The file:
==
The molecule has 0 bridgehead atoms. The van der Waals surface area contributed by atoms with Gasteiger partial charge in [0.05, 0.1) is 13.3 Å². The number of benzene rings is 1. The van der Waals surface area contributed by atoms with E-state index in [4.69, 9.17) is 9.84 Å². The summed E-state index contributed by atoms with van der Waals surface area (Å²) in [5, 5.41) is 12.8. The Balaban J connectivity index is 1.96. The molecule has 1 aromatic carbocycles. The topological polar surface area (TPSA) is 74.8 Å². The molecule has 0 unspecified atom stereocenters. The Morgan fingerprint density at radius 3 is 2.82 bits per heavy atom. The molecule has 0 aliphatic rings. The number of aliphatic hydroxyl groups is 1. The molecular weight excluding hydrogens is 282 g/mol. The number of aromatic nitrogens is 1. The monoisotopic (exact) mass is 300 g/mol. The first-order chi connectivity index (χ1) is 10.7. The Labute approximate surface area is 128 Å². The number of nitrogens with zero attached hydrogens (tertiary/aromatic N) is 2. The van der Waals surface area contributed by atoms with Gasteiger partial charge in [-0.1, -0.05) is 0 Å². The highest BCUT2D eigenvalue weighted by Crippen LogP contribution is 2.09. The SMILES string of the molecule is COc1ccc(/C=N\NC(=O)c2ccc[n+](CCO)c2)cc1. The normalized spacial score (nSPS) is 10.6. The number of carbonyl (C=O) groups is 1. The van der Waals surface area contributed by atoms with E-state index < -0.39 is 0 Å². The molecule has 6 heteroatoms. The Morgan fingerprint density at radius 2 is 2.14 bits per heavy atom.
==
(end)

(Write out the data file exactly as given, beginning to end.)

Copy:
The molecule has 0 bridgehead atoms. The van der Waals surface area contributed by atoms with Gasteiger partial charge in [0.05, 0.1) is 13.3 Å². The number of benzene rings is 1. The van der Waals surface area contributed by atoms with E-state index in [4.69, 9.17) is 9.84 Å². The summed E-state index contributed by atoms with van der Waals surface area (Å²) in [5, 5.41) is 12.8. The Balaban J connectivity index is 1.96. The molecule has 1 aromatic carbocycles. The topological polar surface area (TPSA) is 74.8 Å². The molecule has 0 unspecified atom stereocenters. The Morgan fingerprint density at radius 3 is 2.82 bits per heavy atom. The molecule has 0 aliphatic rings. The number of aliphatic hydroxyl groups is 1. The molecular weight excluding hydrogens is 282 g/mol. The number of aromatic nitrogens is 1. The monoisotopic (exact) mass is 300 g/mol. The first-order chi connectivity index (χ1) is 10.7. The Labute approximate surface area is 128 Å². The number of nitrogens with zero attached hydrogens (tertiary/aromatic N) is 2. The van der Waals surface area contributed by atoms with Gasteiger partial charge in [-0.1, -0.05) is 0 Å². The highest BCUT2D eigenvalue weighted by Crippen LogP contribution is 2.09. The SMILES string of the molecule is COc1ccc(/C=N\NC(=O)c2ccc[n+](CCO)c2)cc1. The normalized spacial score (nSPS) is 10.6. The number of carbonyl (C=O) groups is 1. The van der Waals surface area contributed by atoms with E-state index < -0.39 is 0 Å². The molecule has 6 heteroatoms. The Morgan fingerprint density at radius 2 is 2.14 bits per heavy atom.